I always thought that saying came from my mother!
Millions of mothers have used this saying around the world and for countless generations to get their children to clean up.
Various writers have assumed the proverb came from the American Puritans, the Bible or Ben Franklin in his Poor Richard’s Almanac. The saying, “Cleanliness is next to godliness” actually comes from the writings of Phineas ben Yair, a rabbi whose writings can be found in the Talmud written this way:
“The doctrines of religion are resolved into carefulness; carefulness into vigorousness; vigorousness into abstemiousness into cleanliness; cleanliness into godliness.” As you can see, in the quote, ‘cleanliness’ is literally next to ‘godliness.‘ Yes, as simple as that!
John Wesley, wrote in a 1778 sermon, “Cleanliness is indeed next to godliness” and put the words in quotes indicating that he had borrowed /changed them from another source. John Wesley said he “looked upon all the world as his parish.”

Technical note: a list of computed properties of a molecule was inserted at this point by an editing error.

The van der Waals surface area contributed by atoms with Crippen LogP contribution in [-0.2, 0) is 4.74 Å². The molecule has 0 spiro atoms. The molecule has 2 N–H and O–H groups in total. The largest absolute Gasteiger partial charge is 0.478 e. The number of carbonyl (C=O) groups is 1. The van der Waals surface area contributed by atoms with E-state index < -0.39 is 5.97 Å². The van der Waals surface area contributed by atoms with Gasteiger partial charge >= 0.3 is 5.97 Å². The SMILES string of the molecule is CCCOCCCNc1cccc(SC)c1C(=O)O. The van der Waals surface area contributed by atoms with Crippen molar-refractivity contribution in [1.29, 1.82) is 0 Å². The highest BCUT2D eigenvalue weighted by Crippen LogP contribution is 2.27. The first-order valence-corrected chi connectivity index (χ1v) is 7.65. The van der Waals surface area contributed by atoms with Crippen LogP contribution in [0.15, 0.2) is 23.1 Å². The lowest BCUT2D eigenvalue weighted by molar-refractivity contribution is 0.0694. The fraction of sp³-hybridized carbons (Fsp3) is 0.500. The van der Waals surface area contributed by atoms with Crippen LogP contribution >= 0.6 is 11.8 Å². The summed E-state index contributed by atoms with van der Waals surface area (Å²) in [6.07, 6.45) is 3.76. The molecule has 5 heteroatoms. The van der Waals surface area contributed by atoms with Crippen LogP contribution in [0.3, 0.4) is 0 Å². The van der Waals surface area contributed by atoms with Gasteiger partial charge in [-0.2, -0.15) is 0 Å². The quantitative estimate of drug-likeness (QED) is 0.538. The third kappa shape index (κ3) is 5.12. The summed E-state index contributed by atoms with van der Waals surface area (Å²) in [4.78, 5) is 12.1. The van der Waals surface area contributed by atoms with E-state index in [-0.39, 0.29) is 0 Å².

His Rule of Conduct was:
Do all the good you can,
By all the means you can,
In all the ways you can,
In all the places you can,
At all the times you can,
To all the people you can,
As long as ever you can.”
This one phrase has been used in so many ways! Rabbi Phineas ben Yair may have written the thought, but John Wesley gave it a life of its own.
How have you heard this used in your lifetime? Leave your comments, we’d all love to know! Taken from the Henry Holt Encyclopedia of Word and Phrase Origins by Robert Hendrickson